DetallesThis book presents plane geometry following Hilbert\'s axiomatic system. It is inspired on R. Hartshome\'s fantastic book Geometry: Euclid and Beyond, and can be considered as a careful exposition of most of chapter II of that book.It must be remarked that non-euclidean geometries, i.e. geometries not satisfying the fifth postulate of Euclid, enter the scene, in a natural way, from the very beginning.The vast majority of plane geometry texts are only concerned with euclidean geometry, loosing the oportunity of not only teaching rigorous reasoning to freshmen, but at the same time exposing them to the mind expanding experience of contemplating the strange geometries conceived, in the first decades of the XIX century, by Gauss, Lobachevsky and Bolyai.
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Editor / Marca U. EAFIT Editor Facultad Escuela de Ciencias Año de Edición 2019 Número de Páginas 330 Idioma(s) Español Terminado Tapa Rústica Alto y ancho 16.5 x 24 cm Peso 0.5300 Tipo Producto libro Colección Colección Académica PDF URL
Carlos Alberto Cadavid Moreno
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- Tabla de Contenido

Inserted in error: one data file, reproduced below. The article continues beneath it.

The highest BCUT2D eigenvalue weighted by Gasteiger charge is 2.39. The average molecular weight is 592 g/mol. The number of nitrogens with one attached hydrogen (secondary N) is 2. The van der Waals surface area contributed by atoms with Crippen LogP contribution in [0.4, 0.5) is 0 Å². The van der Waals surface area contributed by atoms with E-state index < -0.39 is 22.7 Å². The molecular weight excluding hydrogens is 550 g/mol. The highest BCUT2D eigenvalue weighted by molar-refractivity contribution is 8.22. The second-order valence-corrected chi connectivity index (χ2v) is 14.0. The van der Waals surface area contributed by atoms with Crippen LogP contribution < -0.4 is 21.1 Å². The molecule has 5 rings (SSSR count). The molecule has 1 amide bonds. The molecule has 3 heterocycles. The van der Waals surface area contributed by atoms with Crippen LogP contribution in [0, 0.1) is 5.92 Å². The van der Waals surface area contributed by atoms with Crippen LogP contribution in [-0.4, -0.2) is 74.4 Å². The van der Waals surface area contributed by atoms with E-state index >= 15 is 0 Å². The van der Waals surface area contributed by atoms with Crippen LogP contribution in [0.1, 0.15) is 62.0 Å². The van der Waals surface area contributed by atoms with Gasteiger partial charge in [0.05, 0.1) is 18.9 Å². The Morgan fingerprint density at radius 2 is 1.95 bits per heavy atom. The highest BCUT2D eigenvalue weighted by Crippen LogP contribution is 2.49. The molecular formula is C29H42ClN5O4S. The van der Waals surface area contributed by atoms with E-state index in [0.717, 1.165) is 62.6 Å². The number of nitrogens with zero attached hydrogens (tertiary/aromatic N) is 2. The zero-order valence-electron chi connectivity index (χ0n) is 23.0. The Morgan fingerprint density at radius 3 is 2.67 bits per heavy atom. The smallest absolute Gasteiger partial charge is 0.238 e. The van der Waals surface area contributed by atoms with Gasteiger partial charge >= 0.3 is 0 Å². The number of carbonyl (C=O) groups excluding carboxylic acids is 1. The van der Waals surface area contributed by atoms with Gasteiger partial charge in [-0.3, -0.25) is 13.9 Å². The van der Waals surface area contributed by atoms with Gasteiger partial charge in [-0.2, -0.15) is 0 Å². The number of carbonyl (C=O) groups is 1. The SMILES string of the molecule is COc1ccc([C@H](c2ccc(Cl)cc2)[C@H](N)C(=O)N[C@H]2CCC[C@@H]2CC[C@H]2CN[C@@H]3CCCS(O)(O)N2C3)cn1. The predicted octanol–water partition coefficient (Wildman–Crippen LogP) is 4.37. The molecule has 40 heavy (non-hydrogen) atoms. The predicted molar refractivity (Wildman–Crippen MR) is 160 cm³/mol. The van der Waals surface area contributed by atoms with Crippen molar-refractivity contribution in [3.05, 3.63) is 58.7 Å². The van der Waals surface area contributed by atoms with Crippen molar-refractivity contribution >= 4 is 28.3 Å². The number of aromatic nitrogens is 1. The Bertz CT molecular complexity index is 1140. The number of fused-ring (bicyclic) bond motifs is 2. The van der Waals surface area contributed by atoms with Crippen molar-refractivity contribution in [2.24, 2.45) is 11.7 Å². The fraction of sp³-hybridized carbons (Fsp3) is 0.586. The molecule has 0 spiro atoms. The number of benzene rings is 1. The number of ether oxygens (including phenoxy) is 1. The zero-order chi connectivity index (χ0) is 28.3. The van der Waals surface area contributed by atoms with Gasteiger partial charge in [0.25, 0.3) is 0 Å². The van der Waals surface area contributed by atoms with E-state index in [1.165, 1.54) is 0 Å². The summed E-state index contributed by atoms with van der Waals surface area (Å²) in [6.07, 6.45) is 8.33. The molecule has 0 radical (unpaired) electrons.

- ContentsPrefaceAcknowledgments1 Introduction1.1 A Short History of Geometry1.2 What you will and will not learn in this book1.3 Audience prerequisites and style of explanation1.4 Book plan1.5 How to study this book2 Preliminaries2.1 Proof methods2.1.1 Methods for proving conditional statements2.1.2 Methods for proving other types of statements2.1.3 Symbolic representation2.1.4 More examples of proofs2.1.5 Exercises2.2 Elementary theory of sets2.2.1 Set operations2.2.2 Relations2.2.3 Equivalence relations3 Incidence geometry3.1 The notion of incidence geometry3.2 Lines and collinearity3.3 Examples of incidence geometries3.3.1 Some basic examples of incidence geometries3.3.2 The main incidence geometries3.3.3 Generalizing the real cartesian plane3.4 Parallelism3.5 Behavior of parallelism in our examples4 Betweenness4.1 Betweenness structures, segments, triangles, and convexity4.2 Separation of the plane by a line4.3 Separation of a line by one of its points4.4 Rays4.5 Angles4.6 Betweenness structure for the real cartesian plane4.7 Betweenness structure for the hyperbolic plane5 Congruence of segments5.1 Congruence of segments structure and segment comparison5.2 The usual congruence of segments structure for the real cartesian plane5.3 The usual congruence of segments structure for the hyperbolic plane6 Congruence of angles6.1 Congruence of angles structure and angle comparison6.2 Angle congruence in our main examples6.2.1 Congruence of angles in the real cartesian plane6.2.2 Congruence of angles in the hyperbolic plane7 Hilbert planes7.1 Circ1es7.2 Book 1 of The ElementsReferencesIndex